'I'm Innocent': The Jessie Dotson Interview - Mid-South News, Weather, Traffic and Sports | FOX13

'I'm Innocent': The Jessie Dotson Interview

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Despite receiving 6 death penalty sentences, convicted killer Jessie Dotson believes he won't die in prison. Last year, Dotson was convicted of murdering 4 adults and 2 children on Lester Street in 2008 in one of the worst massacres in Memphis history.

 In an exclusive interview with FOX13's Jill Monier, Dotson said he's not only convinced he won't die in prison, but he believes the surviving victims who put him on death row could free him someday.


Shackles jingle from the bowels of death row as its newest inmate, Jessie Dotson, is escorted by prison guards to meet us just feet from where he's scheduled to die.

We were Dotson's only visitors since he arrived on death row at the Riverbend Maximum Security Prison in Nashville this March. The only family member he talks with is his mother, who he calls from death row.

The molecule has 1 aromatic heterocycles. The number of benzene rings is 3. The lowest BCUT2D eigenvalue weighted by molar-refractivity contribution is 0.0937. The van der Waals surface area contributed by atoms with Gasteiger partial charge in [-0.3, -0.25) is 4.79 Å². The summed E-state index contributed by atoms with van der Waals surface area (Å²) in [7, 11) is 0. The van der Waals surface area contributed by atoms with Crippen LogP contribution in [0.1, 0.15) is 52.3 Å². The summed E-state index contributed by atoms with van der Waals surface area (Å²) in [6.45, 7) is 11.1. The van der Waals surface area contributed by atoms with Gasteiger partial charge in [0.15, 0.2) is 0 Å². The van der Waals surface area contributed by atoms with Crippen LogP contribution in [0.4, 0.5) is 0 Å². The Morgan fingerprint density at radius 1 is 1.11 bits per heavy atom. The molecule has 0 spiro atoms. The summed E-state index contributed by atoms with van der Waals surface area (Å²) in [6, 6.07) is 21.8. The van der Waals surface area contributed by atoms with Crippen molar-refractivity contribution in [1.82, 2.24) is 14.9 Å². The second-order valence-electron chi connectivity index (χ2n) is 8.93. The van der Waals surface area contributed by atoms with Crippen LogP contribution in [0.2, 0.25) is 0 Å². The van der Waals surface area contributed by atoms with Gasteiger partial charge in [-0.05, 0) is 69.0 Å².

"It's kind of hard, but I forgive her," Dotson said.

At his murder trial, Dotson's mother took the stand, telling jurors he confessed to her after he confessed to police. He told her an argument with his brother led to the massacre.

Dotson: I did confess but before I confessed I also told her they were trying to make me say I done it.
Jill: Has she said she forgives you?
Dotson: Forgives me for what? What is she forgiving me for? You have to have done something to be forgiven for, right?

After 2 weeks of heartbreaking testimony and gruesome crime scene photos, it took a jury just 90 minutes to find Dotson guilty.

Jill: Did you kill your brother?
Dotson: No ma'am.
Jill: Did you kill any of the people in that house?
Dotson: No ma'am.

Broken and bloody boards, believed to have been used to beat the children, one as young as 2 months old, were found in the home. It was a crime scene so heinous; it brought even the most seasoned emergency workers to their knees.

Jill: You said you confessed to your mother? How do you confess for something you didn't do?
Dotson: I keep telling you, how many times do I have to tell you, I was threatened. Do I have to keep saying threatened?!